He may have lived through criticism, court cases and commercial success, but the skate punk-turned-street art entrepreneur is now ready to back his own campaign.
David Carson read the handbook of ‘good’ graphic design. Then he tore it up, rewrote the rules and found a way to leave his mark.
Design icon Geoff McFetridge talks plain and simple sense.
Since its inception in 1969, Pluto Press has become known for its groundbreaking left-wing literature – pushing the genre out of academia and into the real world.
After shaking up the Nigerian literary scene, Cassava Republic has now come to London: becoming the first African publisher to establish a subsidiary outside of the continent.
New York Times writer Molly Young and illustrator Joana Avillez team up for D C-T! – a new book celebrating the pandemonium of their hometown.
A new exhibition celebrates the legendary filmmaker’s early beginnings as a photographer, with rarely seen imagery from film sets, boxing rings & the streets of New York.
A new documentary from filmmaker Sara Driver paints a portrait of the artist through the chaotic New York scene that fed him.
For 25 years, MAVA – a non-profit organisation – has been working with men in India to challenge cultural assumptions about gender, and encourage them to stand up for women.
Represent: Hip-Hop Photography is a new show exploring the immense cultural legacy of the genre, bringing together years of rarely seen, iconic imagery.
From human rights lawyer to well-respected DJ, every step in Nabihah Iqbal’s unconventional life has equipped her to become an artist unafraid to challenge stereotypes.
Jay Jay Revlon’s community-centred club night, Let’s Have A Kiki, brings the pioneering dance movement of the ’80s and ’90s into the present day.
A New York exhibition is offering 12 emerging visual artists the chance to share their views on queer life, love and representation.
Fusing Mexican-American culture with a DIY punk spirit, the underground Chicano art scene of the late ’60s and early ’90s is finally celebrated a new exhibition.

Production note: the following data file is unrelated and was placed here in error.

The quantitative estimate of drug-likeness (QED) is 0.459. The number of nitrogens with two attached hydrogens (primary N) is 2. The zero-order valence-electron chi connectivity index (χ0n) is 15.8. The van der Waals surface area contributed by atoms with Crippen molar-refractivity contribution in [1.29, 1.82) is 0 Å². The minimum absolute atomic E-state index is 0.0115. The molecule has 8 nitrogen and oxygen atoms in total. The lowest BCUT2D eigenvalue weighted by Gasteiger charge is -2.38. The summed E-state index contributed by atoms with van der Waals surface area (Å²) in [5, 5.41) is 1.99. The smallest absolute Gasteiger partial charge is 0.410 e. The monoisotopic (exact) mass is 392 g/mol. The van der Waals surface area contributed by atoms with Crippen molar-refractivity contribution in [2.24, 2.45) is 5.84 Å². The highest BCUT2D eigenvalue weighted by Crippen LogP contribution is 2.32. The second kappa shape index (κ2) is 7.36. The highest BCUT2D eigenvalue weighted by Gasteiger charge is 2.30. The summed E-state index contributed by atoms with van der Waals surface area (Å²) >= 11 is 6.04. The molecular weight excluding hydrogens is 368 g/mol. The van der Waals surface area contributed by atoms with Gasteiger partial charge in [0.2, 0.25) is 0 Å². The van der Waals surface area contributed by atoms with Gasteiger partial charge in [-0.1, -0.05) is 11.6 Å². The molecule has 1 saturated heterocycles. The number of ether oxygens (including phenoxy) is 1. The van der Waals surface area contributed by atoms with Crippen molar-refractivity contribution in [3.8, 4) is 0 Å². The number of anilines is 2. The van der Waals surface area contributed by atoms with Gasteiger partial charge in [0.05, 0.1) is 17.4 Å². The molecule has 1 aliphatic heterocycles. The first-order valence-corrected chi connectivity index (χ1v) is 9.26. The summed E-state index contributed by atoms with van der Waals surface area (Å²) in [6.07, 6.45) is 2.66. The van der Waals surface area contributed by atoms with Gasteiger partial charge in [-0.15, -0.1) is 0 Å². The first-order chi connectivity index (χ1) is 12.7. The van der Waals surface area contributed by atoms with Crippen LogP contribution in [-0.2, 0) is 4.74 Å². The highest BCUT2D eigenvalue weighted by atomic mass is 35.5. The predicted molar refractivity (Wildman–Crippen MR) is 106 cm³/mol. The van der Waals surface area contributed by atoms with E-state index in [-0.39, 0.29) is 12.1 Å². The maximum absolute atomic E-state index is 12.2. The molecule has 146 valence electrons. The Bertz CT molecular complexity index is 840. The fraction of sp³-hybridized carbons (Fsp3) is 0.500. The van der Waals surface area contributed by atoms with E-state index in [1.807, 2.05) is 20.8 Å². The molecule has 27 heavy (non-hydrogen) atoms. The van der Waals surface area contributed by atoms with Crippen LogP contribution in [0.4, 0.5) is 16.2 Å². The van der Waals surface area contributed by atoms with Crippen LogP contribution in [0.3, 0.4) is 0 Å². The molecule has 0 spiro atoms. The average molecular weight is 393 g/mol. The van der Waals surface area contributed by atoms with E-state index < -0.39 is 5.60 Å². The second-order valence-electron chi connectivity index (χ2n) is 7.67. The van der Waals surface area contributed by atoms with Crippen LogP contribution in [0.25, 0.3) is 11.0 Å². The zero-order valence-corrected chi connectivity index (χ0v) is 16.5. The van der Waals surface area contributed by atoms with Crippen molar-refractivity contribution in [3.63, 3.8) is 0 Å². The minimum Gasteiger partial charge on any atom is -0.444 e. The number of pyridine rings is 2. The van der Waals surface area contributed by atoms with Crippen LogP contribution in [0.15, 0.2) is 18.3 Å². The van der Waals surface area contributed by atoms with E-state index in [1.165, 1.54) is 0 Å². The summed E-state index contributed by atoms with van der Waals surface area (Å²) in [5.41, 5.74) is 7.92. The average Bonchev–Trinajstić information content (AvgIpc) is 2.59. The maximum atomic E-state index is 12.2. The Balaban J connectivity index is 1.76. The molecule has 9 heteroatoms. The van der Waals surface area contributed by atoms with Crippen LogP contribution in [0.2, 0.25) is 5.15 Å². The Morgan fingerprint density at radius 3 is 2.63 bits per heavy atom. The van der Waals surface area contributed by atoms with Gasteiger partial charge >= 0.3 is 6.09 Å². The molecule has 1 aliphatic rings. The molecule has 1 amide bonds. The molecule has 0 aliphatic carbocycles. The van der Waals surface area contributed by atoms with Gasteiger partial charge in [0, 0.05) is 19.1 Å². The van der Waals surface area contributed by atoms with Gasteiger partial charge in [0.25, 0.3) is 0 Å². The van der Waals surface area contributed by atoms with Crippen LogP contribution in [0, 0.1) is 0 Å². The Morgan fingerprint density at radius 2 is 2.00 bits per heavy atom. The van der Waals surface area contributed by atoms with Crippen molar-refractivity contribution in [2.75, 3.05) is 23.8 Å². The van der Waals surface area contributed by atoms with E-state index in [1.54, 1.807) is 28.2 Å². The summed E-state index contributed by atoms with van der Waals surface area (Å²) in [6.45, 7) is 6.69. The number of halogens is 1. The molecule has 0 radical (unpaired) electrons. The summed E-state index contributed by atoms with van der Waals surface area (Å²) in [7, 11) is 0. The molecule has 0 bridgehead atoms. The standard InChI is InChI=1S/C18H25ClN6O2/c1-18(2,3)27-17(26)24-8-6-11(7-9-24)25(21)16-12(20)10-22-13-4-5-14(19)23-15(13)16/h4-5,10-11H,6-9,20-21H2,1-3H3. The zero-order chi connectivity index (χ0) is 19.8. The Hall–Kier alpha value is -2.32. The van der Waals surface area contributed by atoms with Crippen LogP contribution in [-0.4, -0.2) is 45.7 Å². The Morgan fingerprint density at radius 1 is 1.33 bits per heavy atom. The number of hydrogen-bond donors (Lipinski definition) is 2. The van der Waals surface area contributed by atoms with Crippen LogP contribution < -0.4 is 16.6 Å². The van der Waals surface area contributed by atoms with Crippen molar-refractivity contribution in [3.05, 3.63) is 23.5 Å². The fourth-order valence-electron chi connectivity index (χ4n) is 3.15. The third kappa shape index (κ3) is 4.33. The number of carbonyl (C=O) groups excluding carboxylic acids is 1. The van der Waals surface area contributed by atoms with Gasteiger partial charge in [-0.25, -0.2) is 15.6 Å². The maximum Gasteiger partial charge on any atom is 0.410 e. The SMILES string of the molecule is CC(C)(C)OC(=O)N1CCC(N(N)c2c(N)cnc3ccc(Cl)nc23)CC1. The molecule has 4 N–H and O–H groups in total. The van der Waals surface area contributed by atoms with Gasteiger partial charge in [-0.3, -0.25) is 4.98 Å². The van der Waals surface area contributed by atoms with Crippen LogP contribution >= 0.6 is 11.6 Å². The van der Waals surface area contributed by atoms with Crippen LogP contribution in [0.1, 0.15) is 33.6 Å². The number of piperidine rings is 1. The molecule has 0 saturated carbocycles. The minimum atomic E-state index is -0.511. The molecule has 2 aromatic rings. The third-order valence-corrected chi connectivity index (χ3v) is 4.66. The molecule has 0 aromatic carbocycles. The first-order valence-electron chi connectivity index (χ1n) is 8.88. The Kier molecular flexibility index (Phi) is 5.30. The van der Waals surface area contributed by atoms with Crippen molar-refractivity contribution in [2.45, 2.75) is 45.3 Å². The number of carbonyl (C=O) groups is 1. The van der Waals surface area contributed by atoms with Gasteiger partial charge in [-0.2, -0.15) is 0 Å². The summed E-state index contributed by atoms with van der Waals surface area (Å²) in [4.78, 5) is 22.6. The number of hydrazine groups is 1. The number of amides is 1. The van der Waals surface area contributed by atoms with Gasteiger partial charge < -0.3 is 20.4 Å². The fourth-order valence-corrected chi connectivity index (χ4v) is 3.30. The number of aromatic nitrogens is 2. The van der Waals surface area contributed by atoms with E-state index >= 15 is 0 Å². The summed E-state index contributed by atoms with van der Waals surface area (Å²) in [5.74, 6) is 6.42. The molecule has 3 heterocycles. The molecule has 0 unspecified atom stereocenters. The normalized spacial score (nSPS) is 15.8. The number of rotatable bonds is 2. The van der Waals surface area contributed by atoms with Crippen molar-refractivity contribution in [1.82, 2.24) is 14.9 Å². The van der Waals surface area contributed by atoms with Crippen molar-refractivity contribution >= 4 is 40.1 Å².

In her first retrospective, Alex Prager reflects on a decade’s worth of depicting Unreal Americana, occupying a space between reality and artifice.
For decades, women have been using independent zines to discuss the issues that matter to them – rejecting the mainstream media’s misogyny to take issues into their own hands.
This issue is all about that magic moment when things click into place – be it inspiration, experience or a sense of identity.
Off The Block is a new print magazine celebrating London’s diverse creative scene, with all profits going towards the victims of Grenfell Tower tragedy.
Ed Atkins, Reba Maybury and Slava Mogutin have designed a series of t-shirts, with all profits going towards Freedom of the Press Foundation, Reporters Without Borders and Kaleidoscope Trust.
A new book reveals the mysteries that lie behind the clothes of creative icons. In an exclusive extract, Janette Beckman shares the story behind her favourite Def Jam bomber.
As Trump’s anti-LGBTQ policies creep through Congress, we spend time with the trans and drag models of New York – hearing their thoughts, hopes and fears for the future.
While it was initially seen as a way of bringing us together, the Internet has become a place we approach with caution – and this growing wariness might not be a good thing.
Sexting, swiping and selfies – in a new column, writer Emily Reynolds explores the strange new ways that technology is changing our relationships.
In 1996, Eve Ensler’s The Vagina Monologues took the world by storm with its blunt, brazen approach to female sexuality. And over two decades later, its more relevant than ever.
Although the series might have lost its spark in recent years, we’re still struggling to stop watching – and in some corners of the Internet it's become an obsession that refuses to die.